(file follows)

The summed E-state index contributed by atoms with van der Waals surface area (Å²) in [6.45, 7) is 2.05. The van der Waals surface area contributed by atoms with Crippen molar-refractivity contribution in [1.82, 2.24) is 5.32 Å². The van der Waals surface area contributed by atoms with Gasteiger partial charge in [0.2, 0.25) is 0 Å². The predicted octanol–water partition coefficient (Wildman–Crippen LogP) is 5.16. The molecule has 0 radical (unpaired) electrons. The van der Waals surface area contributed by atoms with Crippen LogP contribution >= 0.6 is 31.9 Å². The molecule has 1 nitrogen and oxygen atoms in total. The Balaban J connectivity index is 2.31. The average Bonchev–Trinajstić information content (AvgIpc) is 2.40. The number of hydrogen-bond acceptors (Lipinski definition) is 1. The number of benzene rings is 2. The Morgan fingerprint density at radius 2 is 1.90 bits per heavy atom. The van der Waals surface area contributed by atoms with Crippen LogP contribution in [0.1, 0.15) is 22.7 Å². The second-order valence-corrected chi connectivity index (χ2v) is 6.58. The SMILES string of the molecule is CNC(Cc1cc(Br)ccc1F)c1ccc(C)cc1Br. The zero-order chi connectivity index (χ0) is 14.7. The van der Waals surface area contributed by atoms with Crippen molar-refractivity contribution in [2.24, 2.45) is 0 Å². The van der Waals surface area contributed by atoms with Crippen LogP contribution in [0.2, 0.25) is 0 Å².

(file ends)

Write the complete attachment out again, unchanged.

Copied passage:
The summed E-state index contributed by atoms with van der Waals surface area (Å²) in [6.45, 7) is 2.05. The van der Waals surface area contributed by atoms with Crippen molar-refractivity contribution in [1.82, 2.24) is 5.32 Å². The van der Waals surface area contributed by atoms with Gasteiger partial charge in [0.2, 0.25) is 0 Å². The predicted octanol–water partition coefficient (Wildman–Crippen LogP) is 5.16. The molecule has 0 radical (unpaired) electrons. The van der Waals surface area contributed by atoms with Crippen LogP contribution >= 0.6 is 31.9 Å². The molecule has 1 nitrogen and oxygen atoms in total. The Balaban J connectivity index is 2.31. The average Bonchev–Trinajstić information content (AvgIpc) is 2.40. The number of hydrogen-bond acceptors (Lipinski definition) is 1. The number of benzene rings is 2. The Morgan fingerprint density at radius 2 is 1.90 bits per heavy atom. The van der Waals surface area contributed by atoms with Crippen LogP contribution in [0.1, 0.15) is 22.7 Å². The second-order valence-corrected chi connectivity index (χ2v) is 6.58. The SMILES string of the molecule is CNC(Cc1cc(Br)ccc1F)c1ccc(C)cc1Br. The zero-order chi connectivity index (χ0) is 14.7. The van der Waals surface area contributed by atoms with Crippen molar-refractivity contribution in [2.24, 2.45) is 0 Å². The van der Waals surface area contributed by atoms with Crippen LogP contribution in [0.2, 0.25) is 0 Å².